The expiry of the UK and English Parliament sees the announcement of the main Officers for the three main parties ahead of May’s General Election. Incumbent Labour Prime Minister Gordon Brown announces Alistair Darling as prospective Chancellor, David Miliband as prospective First Secretary of State; and Yvette Cooper as ‘Lead Candidate’ – i.e. prospective Home Secretary and First Minister for England. The Conservatives’ David Cameron puts forward George Osborne, William Hague and Theresa May for the roles, much to the frustration of Shadow Home Secretary Chris Grayling. The Liberal Democrats’ Nick Clegg has Menzies Campbell, Danny Alexander and Vince Cable – a surprise move which sees Chris Huhne sidelined, something which he would come to be grateful for.
“Lib-mania” breaks out as Nick Clegg’s dominant performance in the UK-wide Prime Ministerial debate is followed by another win for Vince Cable in the Lead Candidates’ debate, shown only in England. The Liberal Democrats briefly lead the polls.
The outcome of the election is a Conservative overall majority of 40 in England; but they are short by 19 UK-wide – a “semi-cohabitation”. Gordon Brown refuses to resign, saying he may be able to lead at federal level. David Cameron says it is clear his party has won in England, and that he will make a comprehensive offer to the Liberal Democrats to back him on issues of confidence and supply across the UK. Nick Clegg names his price – income tax allowance to be progressively raised to £10,000, a referendum on the electoral system with fixed parliamentary terms, and Lords Reform. The Conservatives are not for messing around, however – Theresa May is invited to Buckingham Palace and invited to form an English Executive; four days later, having compromised on the first two of Mr Clegg’s demands but rejected the third, David Cameron enters Number 10.
An AV referendum is called, but heavily defeated. The Conservatives proceed to re-draw England’s electoral boundaries, easily able to do so with their majority there.
Having unsuccessfully sought a deal to manage a compromise across the UK, the Conservatives proceed to raise tuition fees to £9,000 for English universities – the star of the show, however, is Vince Cable, whose impassioned Commons speech in opposition to tuition fees of any sort (and case for their replacement by a “Graduate Tax”) wins near universal plaudits. The Liberal Democrats continue to dominate the air waves with their anger that full fiscal autonomy to Scotland, Wales and Northern Ireland is not proceeding because it needs to be matched by Lords Reform.
The Conservatives’ plan to bomb Syria is rejected by a vote of the UK Parliament, showing it can continue to act on “federal” matters. Meanwhile, plans to resolve congestion at London’s airports hit gridlock as a meeting between Lord Chancellor Dominic Grieve with the four Transport Ministers arrives at no conclusion other than the desirability of an increase in capacity. Greater Manchester’s Council leaders express anger that they were not included at such a meeting, arguing that the aviation problem is a perfect reason to re-balance England’s regional economic policy towards the North West.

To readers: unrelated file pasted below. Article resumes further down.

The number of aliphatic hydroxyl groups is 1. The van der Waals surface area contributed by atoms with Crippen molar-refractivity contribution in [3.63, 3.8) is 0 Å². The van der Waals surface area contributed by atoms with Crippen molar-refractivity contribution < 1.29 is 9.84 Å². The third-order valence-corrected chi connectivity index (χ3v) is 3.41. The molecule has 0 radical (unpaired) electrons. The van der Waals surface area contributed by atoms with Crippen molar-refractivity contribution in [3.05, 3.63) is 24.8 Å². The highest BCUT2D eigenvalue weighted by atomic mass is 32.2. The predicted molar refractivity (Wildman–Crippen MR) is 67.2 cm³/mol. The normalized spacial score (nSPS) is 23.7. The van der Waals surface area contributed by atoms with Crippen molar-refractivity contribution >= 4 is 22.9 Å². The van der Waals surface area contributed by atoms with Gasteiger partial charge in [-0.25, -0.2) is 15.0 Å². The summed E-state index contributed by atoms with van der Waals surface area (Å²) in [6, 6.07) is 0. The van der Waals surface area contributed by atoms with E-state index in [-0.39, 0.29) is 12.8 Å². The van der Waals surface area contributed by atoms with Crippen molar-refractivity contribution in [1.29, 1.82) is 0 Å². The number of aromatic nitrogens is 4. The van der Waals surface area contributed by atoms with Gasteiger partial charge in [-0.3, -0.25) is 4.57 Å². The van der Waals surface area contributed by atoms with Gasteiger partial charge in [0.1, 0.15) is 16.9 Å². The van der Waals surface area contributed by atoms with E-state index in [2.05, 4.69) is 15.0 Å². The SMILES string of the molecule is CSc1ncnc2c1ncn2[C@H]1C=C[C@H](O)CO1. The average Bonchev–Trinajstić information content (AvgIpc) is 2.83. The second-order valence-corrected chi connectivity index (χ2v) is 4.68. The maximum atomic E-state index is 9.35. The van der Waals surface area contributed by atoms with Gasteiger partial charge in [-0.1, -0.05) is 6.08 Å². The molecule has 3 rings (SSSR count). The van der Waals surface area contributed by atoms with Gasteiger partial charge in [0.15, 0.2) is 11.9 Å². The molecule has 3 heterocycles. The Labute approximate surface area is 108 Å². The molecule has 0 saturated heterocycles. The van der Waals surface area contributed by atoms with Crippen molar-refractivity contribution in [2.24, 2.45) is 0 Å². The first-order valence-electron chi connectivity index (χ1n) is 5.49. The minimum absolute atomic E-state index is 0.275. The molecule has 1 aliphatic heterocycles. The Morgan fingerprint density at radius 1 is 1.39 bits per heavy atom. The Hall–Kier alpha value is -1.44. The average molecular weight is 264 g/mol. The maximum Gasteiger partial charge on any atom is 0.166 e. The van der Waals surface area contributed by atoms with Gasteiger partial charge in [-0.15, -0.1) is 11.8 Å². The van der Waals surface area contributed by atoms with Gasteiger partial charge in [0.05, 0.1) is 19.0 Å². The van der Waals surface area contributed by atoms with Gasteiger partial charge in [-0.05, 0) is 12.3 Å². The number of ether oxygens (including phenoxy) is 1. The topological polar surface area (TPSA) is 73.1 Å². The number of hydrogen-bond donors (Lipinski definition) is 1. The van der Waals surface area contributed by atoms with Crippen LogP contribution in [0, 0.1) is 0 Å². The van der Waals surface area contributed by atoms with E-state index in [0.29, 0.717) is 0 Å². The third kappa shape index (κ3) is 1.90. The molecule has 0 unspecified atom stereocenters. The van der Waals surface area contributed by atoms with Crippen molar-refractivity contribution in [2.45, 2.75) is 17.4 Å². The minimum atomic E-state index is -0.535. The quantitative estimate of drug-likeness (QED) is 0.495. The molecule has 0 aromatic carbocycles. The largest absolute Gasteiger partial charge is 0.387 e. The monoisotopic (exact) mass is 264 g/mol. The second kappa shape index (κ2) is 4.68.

The year is taken over by the Scottish independence referendum, where polls show a potential majority in favour of independence just 10 days out. However, former PM Gordon Brown intervenes with a draft private member’s bill for greater fiscal autonomy, devolution of welfare and reform of the Lords – leaving it for the media to note that alongside the Liberal Democrats and some regional MPs he has a majority to put it through the UK Parliament even without the Conservatives by March. The polls swing back and independence is rejected 57-43. Greater Manchester’s Council leaders repeat their demand for greater autonomy of their own and, accepting they can do nothing to stop the Brown Plan, the Conservatives set up an English Constitutional Convention.
Lords Reform dominates the early part of 2015, but bores the electorate. It does mean, however, that the UK General Election is dominated again by the Liberal Democrats, whose effective and experienced front-bench team (Clegg, Teather, Danny Alexander, Cable) and anti-Westminster platform secures 80 seats in England. This means Ed Miliband’s Labour (running Miliband, Douglas Alexander, Balls, Cooper) has a majority across the UK, but falls short in England, hampered by the new boundaries. The Conservatives (Cameron, Hammond, Osborne, May) deny they have lost a mandate to govern in England, and suggest they may seek a coalition with the Liberal Democrats to continue to do so.
Nevertheless Ed Miliband, able to command a majority in the UK Parliament, is appointed Prime Minister and immediately seeks a way of securing a majority among English MPs too, in order to form an English Executive under Yvette Cooper before the Conservatives, UKIP and the Liberal Democrats can cobble anything together.
“You know my price,” says Mr Cable when Mr Miliband calls him about it, “I want tuition fees reduced back to where they were and a vow that sees graduate tax devolved”.
“No problem there,” says Mr Miliband, “Tell you what, if you form a coalition I have no doubt Yvette will look kindly upon pointing you Deputy First Minister and Secretary of State for Skills in England to make sure”.
“Well, I’m afraid I can’t accept that particular offer,” says Mr Cable, “You see, I’m about to announce my candidacy for another top job, part of which would involve sorting the airport issue”.
“I see. Well, between ourselves, looking at the polls, it looks like we’ll be getting to know each other rather well then”, says the new Prime Minister to the next London Mayor…